That closely mirrors national diversity numbers for media companies, according to the latest ASNE Newsroom Diversity Survey.

   “Overall, people of color represent 21.9 percent of the salaried workforce among newsrooms that responded to this year’s Newsroom Employment Diversity Survey. While encouraging, these figures cannot be generalized to interpret the landscape of the U.S. journalism industry as a whole because the survey relies on information collected from a convenience sample of organizations that volunteer to participate,” the 2019 report said.

   In 1978 ASNE set a goal to have the percentage of journalists of color equal the percentage of people of color in the population by the year 2000. The thinking at the time was that it would increase the likelihood that stories of people of color would be more accurately reported and would organically be included more in each news cycle.

   In 1978, people of color held fewer than 4 percent of all journalism jobs. People of color also made up less than 25 percent of the U.S. population. By 1999, it was clear that the ASNE goal was not going to be reached so ASNE pushed the goal back to 2025. Now people of color represent more than a third of the U.S. population and by 2042, they will be the majority in the United States.

   Efforts are being planned to add more journalists of color to the KCTV-5 newsroom staff by 2022. Kaci said the KCTV-5 report should open the door for more Kansas City area media companies to report on the diversity of their newsroom staffs.

   KCABJ members agreed that the diversity of news staffs must include journalists of color as managers.

   As a follow-up to the monthly meeting in February, Kaci told the membership that beginning at the end of the May monthly meeting, a licensed mental health therapist, Tamela Ross, would lead a mental health check-in for members who decide to attend. That Zoom meeting will take place May 8.

   Kaci also said that she was interested in reviving the KCABJ Student Journalism Institute, formerly called the KCABJ Urban Student Journalism Academy. Persons who are interested in being involved should send email to Kaci at

   KCABJ member Glenn E. Rice, who had headed the program, shared documents used in the past to recruit students as well as the syllabus for the two-week summer course.

   “Local journalism outlets claim they can’t find qualified talent,” Kaci said. “We help teach them. We know they’re qualified because we help qualify them.”

   Kaci reminded members that 2021 is the 40th anniversary for KCABJ, and people should be thinking about how to celebrate the occasion. The organization held a banquet and media awards program for its 25th anniversary, which was well-attended. Kaci suggested watch parties for this year’s NABJ annual convention in August.

   Members should expect more guest speakers this year to add greater interest to the monthly meetings. One might be on the Black and Brown hesitancy to take the vaccines to prevent people from getting the coronavirus. Glenn said it would be a good idea to invite newsmakers to speak to Black journalists.


   In response to the growing number of attacks against Asian Americans in the United States, the National Association of Black Journalists joins with other journalism groups, denouncing the violence and urging “law enforcement to be aggressive in helping bring an end to these tragedies.” NABJ supports the Asian American Journalists Association and asked NABJ members to be sensitive about events and their coverage.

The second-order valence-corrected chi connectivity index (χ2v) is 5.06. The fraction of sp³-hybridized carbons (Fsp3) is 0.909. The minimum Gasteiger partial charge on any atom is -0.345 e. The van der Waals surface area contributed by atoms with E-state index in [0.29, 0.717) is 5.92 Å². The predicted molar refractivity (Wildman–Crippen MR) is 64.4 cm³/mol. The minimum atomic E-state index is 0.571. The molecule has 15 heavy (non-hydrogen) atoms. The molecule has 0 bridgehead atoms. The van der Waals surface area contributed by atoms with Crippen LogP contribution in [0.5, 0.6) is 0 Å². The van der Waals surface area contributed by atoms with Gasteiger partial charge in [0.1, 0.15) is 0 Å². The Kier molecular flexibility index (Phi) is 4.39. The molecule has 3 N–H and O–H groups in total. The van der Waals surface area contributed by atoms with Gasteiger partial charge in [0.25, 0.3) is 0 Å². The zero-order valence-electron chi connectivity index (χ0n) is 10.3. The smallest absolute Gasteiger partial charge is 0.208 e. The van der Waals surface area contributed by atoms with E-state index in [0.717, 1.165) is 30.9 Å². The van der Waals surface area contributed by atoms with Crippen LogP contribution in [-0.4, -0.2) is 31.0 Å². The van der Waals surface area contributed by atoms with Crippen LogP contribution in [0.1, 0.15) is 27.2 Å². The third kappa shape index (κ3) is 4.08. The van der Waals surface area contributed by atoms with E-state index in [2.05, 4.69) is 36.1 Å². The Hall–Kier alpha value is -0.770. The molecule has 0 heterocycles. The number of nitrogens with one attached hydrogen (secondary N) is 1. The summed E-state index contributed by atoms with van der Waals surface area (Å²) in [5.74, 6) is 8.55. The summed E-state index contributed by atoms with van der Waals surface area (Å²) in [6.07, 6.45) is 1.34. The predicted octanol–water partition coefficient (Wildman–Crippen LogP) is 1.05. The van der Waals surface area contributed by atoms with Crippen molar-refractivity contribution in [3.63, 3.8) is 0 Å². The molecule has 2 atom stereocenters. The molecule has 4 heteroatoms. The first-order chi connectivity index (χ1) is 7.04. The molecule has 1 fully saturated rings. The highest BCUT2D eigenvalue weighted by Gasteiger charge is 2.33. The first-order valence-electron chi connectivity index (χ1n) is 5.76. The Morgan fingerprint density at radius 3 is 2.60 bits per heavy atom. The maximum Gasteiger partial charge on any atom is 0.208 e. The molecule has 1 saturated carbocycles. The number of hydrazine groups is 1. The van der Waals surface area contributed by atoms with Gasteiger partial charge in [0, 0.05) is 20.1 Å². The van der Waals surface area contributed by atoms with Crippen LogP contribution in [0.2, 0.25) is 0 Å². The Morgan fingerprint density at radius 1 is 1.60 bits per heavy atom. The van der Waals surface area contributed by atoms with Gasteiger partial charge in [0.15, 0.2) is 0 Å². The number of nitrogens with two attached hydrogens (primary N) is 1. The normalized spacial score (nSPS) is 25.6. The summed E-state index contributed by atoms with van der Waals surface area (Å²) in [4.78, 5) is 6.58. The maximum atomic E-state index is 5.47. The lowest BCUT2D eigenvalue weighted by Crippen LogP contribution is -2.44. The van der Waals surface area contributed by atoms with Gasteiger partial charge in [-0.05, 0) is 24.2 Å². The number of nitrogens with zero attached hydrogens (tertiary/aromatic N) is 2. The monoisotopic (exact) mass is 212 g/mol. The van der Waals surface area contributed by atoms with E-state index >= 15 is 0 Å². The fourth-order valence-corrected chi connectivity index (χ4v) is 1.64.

NABJ is accepting applications for the free #NABJ21 JSHOP High School Workshop, providing an enlightening and informative introduction into the journalism profession. For more information, go to

   Nominations are now open for the 2021 NABJ Salute to Excellence Awards. For more information, go to #NABJ21 Submission & Partner Site – Welcome to the #NABJ21 Salute to Excellence Awards Nomination Site (

   Nominations are being sought for the NABJ Hall of Fame. For more information, go to 2021 NABJ Hall of Fame Nomination Form (

   NABJ Special Honors nominations are being sought for the virtual August convention. For more information, go to NABJ 2021 Special Honors Nomination Form (

   The deadline for each is April 26.

   NABJ last month condemned the behavior of Rob Lederman, a radio host for Cumulus Media’s 97 Rock in Buffalo, New York.

   During a Wednesday morning show segment, Lederman, who has since been fired, used blatantly racist and sexist slurs and comments to describe the skin tones of several prominent Black women. He compared their complexions to his preference of how dark or light he liked his toast.

   His co-hosts, who also participated in the conversation and did not appear to correct his behavior, have been suspended. However, their apparent support of his behavior should also lead to their dismissal.

   “Racism and sexism have no place in our industry,” said NABJ President Dorothy Tucker. “As a company that touts on its website that ‘every voice matters,’ Cumulus must take today’s incident seriously and demonstrate its commitment to diversity. NABJ calls for the Cumulus organization and its affiliates to take immediate action to examine and eliminate what seems to be an accepted culture of racist and sexist attitudes within their organization.”

   NABJ also calls on news organizations to provide resources to Black journalists and communicators to help them cope with the emotional trauma of covering, rewatching and hearing the testimonies in the trial of Derek Chauvin, the former Minneapolis police officer accused in the death of George Floyd. NABJ said in a news release:

   “Covering the trial may also trigger trauma tied to past experiences and previous stories of Black citizens harmed at the hands of police.